Contrary to popular belief, sleep is not passive — and while it may seem uneventful to you, your brain is actually working pretty hard.

Because, while you’re just lying there, your brain cells scramble to progress through a series of important steps, all of which are crucial to your ability to tackle whatever it is you’re doing in the morning. This series is called a sleep cycle, and the average person should ideally go through about five of these each night.

A sleep cycle consists of five steps, which are in turn divided into two categories: REM sleep and non-REM sleep. REM sleep, or rapid eye movement sleep, occurs toward the end of each cycle and is typically the stage for our most lucid dreams. Conversely, non-REM sleep is generally lighter and dreamless, save for a few fragmentary images here and there.

But to truly understand what goes on in the brain while you sleep and dream, it’s useful to examine each step.

Stage 1

At this stage, sleep is very light and can easily be disrupted. Mental activity begins to slow down, with brain waves switching to a form called theta-band activity. This wave pattern has been described as a deep, meditative state marking the threshold between consciousness and the “subconscious.” However, intermittent bursts of alpha activity, or quiet wakefulness, often give you the sense that you’re still awake.

In fact, a landmark study performed in the 1960s found that people who wake up at this stage usually don’t realize they’ve been asleep. "Investigators asked subjects aroused out of various stages of sleep whether they considered themselves asleep,” the researchers wrote. “Only about 10 percent of those aroused from stage 1 said that they had been asleep."

Stage 2

Next, eye movement stops and brain waves become slower, with alpha activity shutting down entirely. The brain will begin to produce “sleep spindles” — brief bursts of activity that last for about half a second before dying down. The average adult will spend most of her night in this stage.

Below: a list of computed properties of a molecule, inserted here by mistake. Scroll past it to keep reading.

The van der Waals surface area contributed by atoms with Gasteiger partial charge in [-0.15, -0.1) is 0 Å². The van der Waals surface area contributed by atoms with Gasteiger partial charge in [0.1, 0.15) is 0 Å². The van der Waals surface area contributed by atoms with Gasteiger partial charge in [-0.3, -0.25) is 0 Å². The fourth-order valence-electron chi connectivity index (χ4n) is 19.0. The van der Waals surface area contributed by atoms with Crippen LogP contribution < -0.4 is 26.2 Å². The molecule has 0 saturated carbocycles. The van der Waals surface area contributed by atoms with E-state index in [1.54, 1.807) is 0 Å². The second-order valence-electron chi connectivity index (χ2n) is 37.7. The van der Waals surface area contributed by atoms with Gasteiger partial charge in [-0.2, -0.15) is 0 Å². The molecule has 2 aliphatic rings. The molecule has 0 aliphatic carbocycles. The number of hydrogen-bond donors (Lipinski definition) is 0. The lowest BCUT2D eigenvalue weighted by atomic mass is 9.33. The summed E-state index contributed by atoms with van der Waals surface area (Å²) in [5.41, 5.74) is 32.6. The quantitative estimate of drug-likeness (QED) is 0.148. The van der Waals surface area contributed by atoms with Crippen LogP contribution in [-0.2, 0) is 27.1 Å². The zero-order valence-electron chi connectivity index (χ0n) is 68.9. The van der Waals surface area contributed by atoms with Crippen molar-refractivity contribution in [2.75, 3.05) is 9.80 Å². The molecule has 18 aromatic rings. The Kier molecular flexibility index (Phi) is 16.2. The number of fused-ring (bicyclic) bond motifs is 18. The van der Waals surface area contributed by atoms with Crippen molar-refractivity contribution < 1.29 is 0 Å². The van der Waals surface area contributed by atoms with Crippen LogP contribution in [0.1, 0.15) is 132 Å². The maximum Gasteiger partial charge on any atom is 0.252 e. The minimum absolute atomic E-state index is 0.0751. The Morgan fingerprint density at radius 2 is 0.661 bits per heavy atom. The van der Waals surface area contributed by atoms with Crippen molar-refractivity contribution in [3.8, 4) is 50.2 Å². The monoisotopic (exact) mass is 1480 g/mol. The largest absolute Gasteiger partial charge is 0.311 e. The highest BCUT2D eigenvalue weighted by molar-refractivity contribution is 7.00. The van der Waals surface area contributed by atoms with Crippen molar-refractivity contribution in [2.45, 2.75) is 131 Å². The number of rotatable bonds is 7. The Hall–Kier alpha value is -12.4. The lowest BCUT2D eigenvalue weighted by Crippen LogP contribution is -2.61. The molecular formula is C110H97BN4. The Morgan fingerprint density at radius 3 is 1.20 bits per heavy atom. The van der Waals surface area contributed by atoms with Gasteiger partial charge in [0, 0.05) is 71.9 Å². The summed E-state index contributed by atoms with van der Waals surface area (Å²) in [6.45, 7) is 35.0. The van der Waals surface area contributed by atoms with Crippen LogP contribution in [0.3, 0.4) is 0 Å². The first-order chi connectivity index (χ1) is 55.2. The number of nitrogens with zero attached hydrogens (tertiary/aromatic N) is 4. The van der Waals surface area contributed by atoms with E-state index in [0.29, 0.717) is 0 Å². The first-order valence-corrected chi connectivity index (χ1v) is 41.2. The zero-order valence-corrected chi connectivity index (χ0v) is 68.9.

Stage 3 & 4

These stages are very similar — so much so that some consider them to be one and the same. Collectively known as deep or slow-wave sleep, these stages are characterized by extremely slow brain waves called delta waves. Deep sleep sets the stage for some pretty strange phenomena: nightmares, sleepwalking, and somniloquy — or sleep-talking.

Stage 5 (REM sleep)

Finally, we enter REM sleep, where things start to get even weirder. Our breathing becomes shallow and irregular, and our limb muscles become temporarily paralyzed. Our eyes begin to jerk in various directions. This is also the stage where the dreams we actually remember tend to take place.

REM sleep is very important, and the brain will often deploy “safety measures” to ensure it isn’t disrupted. For example, the sound of an alarm clock or phone may be incorporated into the dream and transformed into something else. A similar phenomenon is false awakening, in which the dreamer will dream that she is awake — a “dream within a dream.”

Psychologists and neuroscientists are not sure why the brain goes to such lengths in preserving REM sleep. Sigmund Freud famously claimed that the dreams we now associate with REM allow us to resolve unconscious urges we suppress when we’re awake. A more recent theory holds that these dreams reflect the new memories that are consolidated and integrated into the mind during stage 3 and 4.

A lot of work, without much effort on your part.